APPEAL from the Circuit Court of Cook County; the Hon. RAYMOND
E. TRAFELET, Judge, presiding.
MR. PRESIDING JUSTICE DRUCKER DELIVERED THE OPINION OF THE COURT:
Rehearing denied September 11, 1973.
Transcon, Incorporated, (Transcon) filed an action against Motion Incorporated (Motion) to recover sums allegedly due it from sales to Motion. Motion filed a counterclaim against Transcon asking for damages for Transcon's alleged breach of an exclusive territorial sales representative contract with Motion. After a bench trial Transcon was awarded $5239 on its claim, and the court found against Motion on the counterclaim. Motion appeals only from that portion of the judgment denying it relief on the counterclaim.
On appeal Motion contends that as a matter of law Transcon breached its contract with Motion. Also, Motion asks this court to enter judgment in its favor for $28,147.38, the damages suffered by Motion assuming the existence of a breach.
Transcon is a manufacturer of industrial conveyors. It was formed in 1959 by former employees of Mayfran Corporation (Mayfran). Both companies manufacture industrial conveyors. Motion is a sales representative for various metal handling equipment manufacturers. The other corporate entity involved is Industrial Specialties Corporation (Industrial). It was formed in 1966 by Gilbert Haggerty, an ex-Mayfran salesman who operated in Illinois during his last three years with Mayfran. Industrial is located in Barrington, Illinois. It does some manufacturing on its own premises and some by "fabshops" off the premises. It purchases conveyors from manufacturers and combines them into a complete industrial system.
On January 20, 1966, Transcon and Motion entered into a contract (drafted by Transcon) whereby Motion was to serve as Transcon's exclusive sales representative in northern Illinois and western Iowa. This area was increased on February 9, 1966, to include three counties in northern Indiana. The contract provided that Motion would solicit orders for Transcon equipment in the aforementioned areas; that any orders were not to be deemed accepted until approval thereof was given by Transcon at its home office in Mentor, Ohio; and that the agreement would run from year to year, but that either party could terminate upon 30 days written notice. The commission schedule under which Motion was to operate was also set forth.
Paragraph 7 of the contract which is the subject of the dispute provides in relevant part:
"(7) You [Motion] shall not receive commission on the following transactions except as special permission for handling the account and special commission has been arranged.
(a) O.E.M. sales to original equipment manufacturers unless special permission has been granted to handle the account. * * *."
The term "O.E.M." or original equipment manufacturers was not defined in the contract.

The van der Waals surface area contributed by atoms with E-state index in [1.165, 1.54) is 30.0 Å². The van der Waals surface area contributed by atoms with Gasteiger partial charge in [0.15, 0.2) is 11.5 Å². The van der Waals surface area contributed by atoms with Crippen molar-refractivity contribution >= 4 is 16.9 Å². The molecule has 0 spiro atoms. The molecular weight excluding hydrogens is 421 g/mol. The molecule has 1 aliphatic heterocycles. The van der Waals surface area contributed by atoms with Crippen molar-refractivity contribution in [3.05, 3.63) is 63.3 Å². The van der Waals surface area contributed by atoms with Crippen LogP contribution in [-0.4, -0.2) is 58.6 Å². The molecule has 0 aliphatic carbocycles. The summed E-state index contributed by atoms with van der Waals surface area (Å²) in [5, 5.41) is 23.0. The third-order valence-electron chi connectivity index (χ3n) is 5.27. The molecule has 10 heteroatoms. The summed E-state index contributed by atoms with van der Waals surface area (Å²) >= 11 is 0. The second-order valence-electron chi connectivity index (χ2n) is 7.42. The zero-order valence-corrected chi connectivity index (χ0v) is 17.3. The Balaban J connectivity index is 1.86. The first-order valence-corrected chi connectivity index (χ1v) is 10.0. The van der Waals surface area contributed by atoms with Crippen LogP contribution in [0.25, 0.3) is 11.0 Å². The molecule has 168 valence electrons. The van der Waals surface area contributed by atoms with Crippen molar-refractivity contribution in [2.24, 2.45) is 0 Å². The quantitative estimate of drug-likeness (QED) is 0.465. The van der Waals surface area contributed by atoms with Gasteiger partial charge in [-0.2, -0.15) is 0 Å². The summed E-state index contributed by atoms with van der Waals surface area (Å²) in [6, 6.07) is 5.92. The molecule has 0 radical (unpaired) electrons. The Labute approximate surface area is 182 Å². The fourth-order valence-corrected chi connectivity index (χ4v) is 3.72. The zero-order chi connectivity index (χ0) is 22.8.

When Gilbert Haggerty formed Industrial in June, 1966, he offered Industrial's service to Transcon. He was informed that Motion was Transcon's sales representative in the relevant area. Haggerty told Transcon that Industrial was going to purchase conveyors and not work as a sales representative. Transcon sold its first conveyor to Industrial in June, 1966. The conveyor was shipped directly to the ultimate user, i.e., Industrial's customer. Thereafter, until August 20, 1969, Industrial made 77 other sales of Transcon conveyors. All the sales were made to customers within Motion's selling territory; all conveyors were shipped directly from Transcon to Industrial's customer; and they all bore the name Transcon.
In selling its equipment systems, Industrial would inspect a customer's plant, take appropriate measurements and decide what equipment was needed. If Transcon equipment was required, Industrial would call Transcon and inform it of the dimensions and type of conveyor needed. Transcon would quote Industrial a price which Industrial then passed on to its customer. If the customer agreed to make the purchase, Industrial would forward a draft copy of the conveyor to Transcon and ask it to build it for the given sum. Transcon would then send Industrial a drawing of the conveyor and if approved by Industrial, a conveyor would be sent directly to the customer. Transcon would bill Industrial, and Industrial would bill its customer. Industrial assumed responsibility for the conveyor's performance after installation.
Motion would solicit orders for Transcon conveyors. If such a conveyor was needed, a Motion salesman would take the necessary measurements and other information. A blueprint and data sheet were prepared by Motion and sent to Transcon for a price quotation. The quoted price would be related to the customer and if he accepted it, a purchase order was sent to Transcon. Delivery was made to the customer's plant. Motion would then inspect it to see that it complied with the specifications and assisted in the installation. Transcon would then pay it a commission. Motion was responsible for servicing the equipment it sold.
From June, 1966, to August 20, 1969, (when Transcon cancelled the contract) Motion sold 14 Transcon conveyors. During this period Motion had attempted, unsuccessfully, to sell Transcon conveyors to many companies ...